X-Message-Number: 12683
From: "Scott Badger" <>
References: <>
Subject: still more on feelings and goals
Date: Sun, 31 Oct 1999 10:10:44 -0600

Thomas Donaldson concludes that there are exceptions (in the form of
pathologies) but maintains that, by in large, all feelings are associated
with goals even if those goals are unconcious.  That's a difficult argument
to counter.

If you want to say that an amoeba moving away from a noxious stimulus or a
robot with a simple program that allows it to seek an electrical outlet is
experiencing an emotion, then we're just using different definitions.

For another perspective on this issue I refer to a recent review of Rosalind
Picard's Affective Computing (1997, MIT Press) at about.com.

"A computer," she says, "can be said to have emotion if it has the following
five components that are present in healthy human emotional systems:" [my
interpretation is in square brackets]

1. System has behavior that appears to arise from emotions. [i.e., we will
say "It must be feeling happy/sad/etc. because it just did X," where X
cannot be explained on the basis of simple rationality.]

2. System has fast "primary" emotional responses to certain inputs. [i.e.,
it will duck if it suddenly senses an object hurtling toward it, without
first analyzing the object.]

3. System can cognitively generate emotions , , , , [i.e., it can assess a
situation as happy/sad/etc., and then put itself in a state of feeling

4. System can have an emotional experience . . . [i.e., it must be able to
detect the presence of emotion in a situation, give the emotion a name, and
then feel the emotion itself.]

5. The system's emotions interact with other processes that imitate human
cognitive and physical functions [i.e., its emotion processing circuits must
be connected to and interact with its sensors and its memory banks, just as
our emotions are linked to our memories and sensory perceptions.]

Noting that children acquire and learn to control emotions over time and
through social interaction, and the consequent likelihood that we will need
to give machines the same innate tools to acquire and learn to control their
own emotions, she appears to implicitly recognize that emotion will emerge
given the right conditions; that we do not need to program in every smile
and every teardrop.

She acknowledges that if a designer were to let a computer evolve its own
emotions, it is possible that non-human emotions could emerge, which we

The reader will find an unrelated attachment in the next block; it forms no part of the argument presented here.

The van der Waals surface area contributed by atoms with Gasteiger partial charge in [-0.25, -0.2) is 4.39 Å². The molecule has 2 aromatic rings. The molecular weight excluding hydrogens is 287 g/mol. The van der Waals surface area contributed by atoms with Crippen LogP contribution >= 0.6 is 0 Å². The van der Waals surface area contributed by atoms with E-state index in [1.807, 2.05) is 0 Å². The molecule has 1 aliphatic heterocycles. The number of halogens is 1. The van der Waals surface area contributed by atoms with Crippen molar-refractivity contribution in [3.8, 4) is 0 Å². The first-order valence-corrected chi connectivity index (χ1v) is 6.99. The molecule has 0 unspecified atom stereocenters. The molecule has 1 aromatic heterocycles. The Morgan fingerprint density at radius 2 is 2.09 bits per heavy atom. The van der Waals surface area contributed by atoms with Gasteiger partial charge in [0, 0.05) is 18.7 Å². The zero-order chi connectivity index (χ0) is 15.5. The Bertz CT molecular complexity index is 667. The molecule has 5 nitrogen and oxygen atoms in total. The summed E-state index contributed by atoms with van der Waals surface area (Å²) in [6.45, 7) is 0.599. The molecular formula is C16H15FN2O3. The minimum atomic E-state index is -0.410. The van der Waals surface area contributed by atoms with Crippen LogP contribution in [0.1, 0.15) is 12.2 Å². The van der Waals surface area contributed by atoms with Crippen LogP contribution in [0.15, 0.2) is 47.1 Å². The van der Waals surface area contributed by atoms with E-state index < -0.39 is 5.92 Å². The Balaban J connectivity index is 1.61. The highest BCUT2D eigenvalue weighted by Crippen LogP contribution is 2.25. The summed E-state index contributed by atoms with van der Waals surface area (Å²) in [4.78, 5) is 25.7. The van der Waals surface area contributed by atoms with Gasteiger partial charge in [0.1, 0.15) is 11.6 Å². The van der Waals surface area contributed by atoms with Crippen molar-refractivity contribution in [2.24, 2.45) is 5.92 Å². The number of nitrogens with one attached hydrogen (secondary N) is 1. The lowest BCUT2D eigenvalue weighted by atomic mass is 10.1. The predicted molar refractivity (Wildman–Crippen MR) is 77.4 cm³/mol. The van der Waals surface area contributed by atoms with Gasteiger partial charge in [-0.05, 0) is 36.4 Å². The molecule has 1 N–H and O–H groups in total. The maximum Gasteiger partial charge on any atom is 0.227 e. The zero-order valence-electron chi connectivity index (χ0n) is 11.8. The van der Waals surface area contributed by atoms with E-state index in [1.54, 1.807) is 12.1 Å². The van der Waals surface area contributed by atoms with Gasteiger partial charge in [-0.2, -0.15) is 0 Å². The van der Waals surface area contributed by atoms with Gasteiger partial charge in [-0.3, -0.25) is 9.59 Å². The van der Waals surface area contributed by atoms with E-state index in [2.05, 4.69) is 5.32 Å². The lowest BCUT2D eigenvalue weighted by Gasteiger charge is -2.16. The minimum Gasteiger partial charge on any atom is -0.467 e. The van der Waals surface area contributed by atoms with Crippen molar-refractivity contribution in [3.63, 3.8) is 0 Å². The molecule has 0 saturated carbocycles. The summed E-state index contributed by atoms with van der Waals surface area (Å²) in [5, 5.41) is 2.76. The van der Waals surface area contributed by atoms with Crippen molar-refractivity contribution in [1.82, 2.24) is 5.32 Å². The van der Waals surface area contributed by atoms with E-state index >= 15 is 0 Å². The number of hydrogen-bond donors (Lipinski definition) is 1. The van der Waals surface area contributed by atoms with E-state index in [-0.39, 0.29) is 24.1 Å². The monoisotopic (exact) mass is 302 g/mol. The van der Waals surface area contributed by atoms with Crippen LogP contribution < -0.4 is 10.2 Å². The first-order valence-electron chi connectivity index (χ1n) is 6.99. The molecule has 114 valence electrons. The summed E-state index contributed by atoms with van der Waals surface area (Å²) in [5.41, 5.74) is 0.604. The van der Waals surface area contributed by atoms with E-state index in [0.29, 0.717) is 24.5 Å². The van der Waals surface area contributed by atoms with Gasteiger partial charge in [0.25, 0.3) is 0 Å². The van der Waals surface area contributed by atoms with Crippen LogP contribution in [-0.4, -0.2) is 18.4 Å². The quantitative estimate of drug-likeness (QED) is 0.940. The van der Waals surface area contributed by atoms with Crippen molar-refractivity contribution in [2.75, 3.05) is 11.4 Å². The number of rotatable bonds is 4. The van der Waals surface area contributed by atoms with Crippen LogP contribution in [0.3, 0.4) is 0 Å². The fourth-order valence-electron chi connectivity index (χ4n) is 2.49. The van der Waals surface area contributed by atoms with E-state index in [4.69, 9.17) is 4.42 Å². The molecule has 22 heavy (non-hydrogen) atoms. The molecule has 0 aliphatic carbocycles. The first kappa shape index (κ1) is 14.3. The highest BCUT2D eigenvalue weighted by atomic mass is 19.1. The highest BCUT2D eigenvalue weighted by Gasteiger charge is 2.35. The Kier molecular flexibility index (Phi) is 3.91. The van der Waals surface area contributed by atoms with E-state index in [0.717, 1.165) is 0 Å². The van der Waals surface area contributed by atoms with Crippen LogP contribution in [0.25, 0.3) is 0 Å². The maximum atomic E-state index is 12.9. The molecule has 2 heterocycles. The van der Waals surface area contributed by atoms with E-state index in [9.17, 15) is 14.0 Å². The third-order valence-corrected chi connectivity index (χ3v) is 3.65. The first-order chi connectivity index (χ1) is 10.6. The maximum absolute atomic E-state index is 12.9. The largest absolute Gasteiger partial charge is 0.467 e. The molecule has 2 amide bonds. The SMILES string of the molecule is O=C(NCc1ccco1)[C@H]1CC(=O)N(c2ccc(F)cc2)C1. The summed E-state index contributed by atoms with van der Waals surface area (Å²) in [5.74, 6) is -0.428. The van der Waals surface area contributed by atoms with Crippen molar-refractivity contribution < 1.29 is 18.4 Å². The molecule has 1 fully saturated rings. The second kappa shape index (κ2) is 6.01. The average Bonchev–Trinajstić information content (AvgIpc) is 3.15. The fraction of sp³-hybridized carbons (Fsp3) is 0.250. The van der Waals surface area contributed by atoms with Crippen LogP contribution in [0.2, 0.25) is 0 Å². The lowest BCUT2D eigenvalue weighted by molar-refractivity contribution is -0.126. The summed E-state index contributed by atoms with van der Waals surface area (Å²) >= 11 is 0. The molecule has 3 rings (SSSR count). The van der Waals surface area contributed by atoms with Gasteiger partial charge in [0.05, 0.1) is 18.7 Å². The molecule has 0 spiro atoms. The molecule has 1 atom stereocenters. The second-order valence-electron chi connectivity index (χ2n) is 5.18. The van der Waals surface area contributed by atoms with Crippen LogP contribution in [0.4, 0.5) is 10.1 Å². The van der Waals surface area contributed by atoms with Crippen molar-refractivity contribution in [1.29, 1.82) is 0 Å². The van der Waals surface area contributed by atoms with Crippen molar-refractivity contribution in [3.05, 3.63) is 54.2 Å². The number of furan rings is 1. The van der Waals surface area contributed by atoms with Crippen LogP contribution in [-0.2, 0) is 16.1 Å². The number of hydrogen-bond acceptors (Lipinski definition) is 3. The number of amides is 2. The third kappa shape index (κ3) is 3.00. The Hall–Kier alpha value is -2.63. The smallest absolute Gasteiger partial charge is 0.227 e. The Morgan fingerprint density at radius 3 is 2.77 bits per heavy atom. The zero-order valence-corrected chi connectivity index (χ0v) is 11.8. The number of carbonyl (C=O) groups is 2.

would be unable to recognize. In the same vein (but this is a different
point) because of the different physiology of the machine from the human, it
is unlikely that a machine could ever "feel" emotions the way we do. It does
not have a gut, for instance, and is therefore unlikely to experience the
feeling of being hit in the stomach on receipt of really bad news.

Complete article at:


... Dr. Doug Lenat's Cyc project, aims to imbue an AI system (Cyc) with
rational, knowledge-based, intellectual powers-but no emotion. In a chapter
he contributed to Hal's Legacy, Dr. Lenat wrote: "[E]motions . . . are not
useful for integrating information, making decisions . . . ."

Excerpts from Hal's Legacy available at:



Back to me...

Picard argues that emotions are an essential element to intelligence and
truly intelligent robots will require them as well.  She brings up some
interesting points about emotional computers.  Not only can we expect them
to better understand (be in touch with) their emotions, we can expect them
to be in better control of them and this will enhance their decision-making
systems relative to ours.  In addition we can expect them to be better at
identifying our emotional states, and that could make it relatively easy to
manipulate us.  She suggests that it may be impossible to program robots to
have only positive emotions toward humans since emotions, like conciousness,
may be emergent phenomena.

In response to Kennita's question regarding relevance, I guess I would
suggest that it is unlikely that we will be able to live indefinitely in our
current biological form.  Eventually, we're going to need a more durable
system and it's important to know whether we're going to want or need to
take our emotional systems along with us since they seem to be more tied to
our bodies than our cognitive systems are.  Also, if AI isn't developed by
the time we deanimate, I think we can expect them to be around when we are
reanimated.  Aren't some of the opinion that successful reanimation is a
problem that AI is likely to solve before humans do?

Best regards,

Scott Badger

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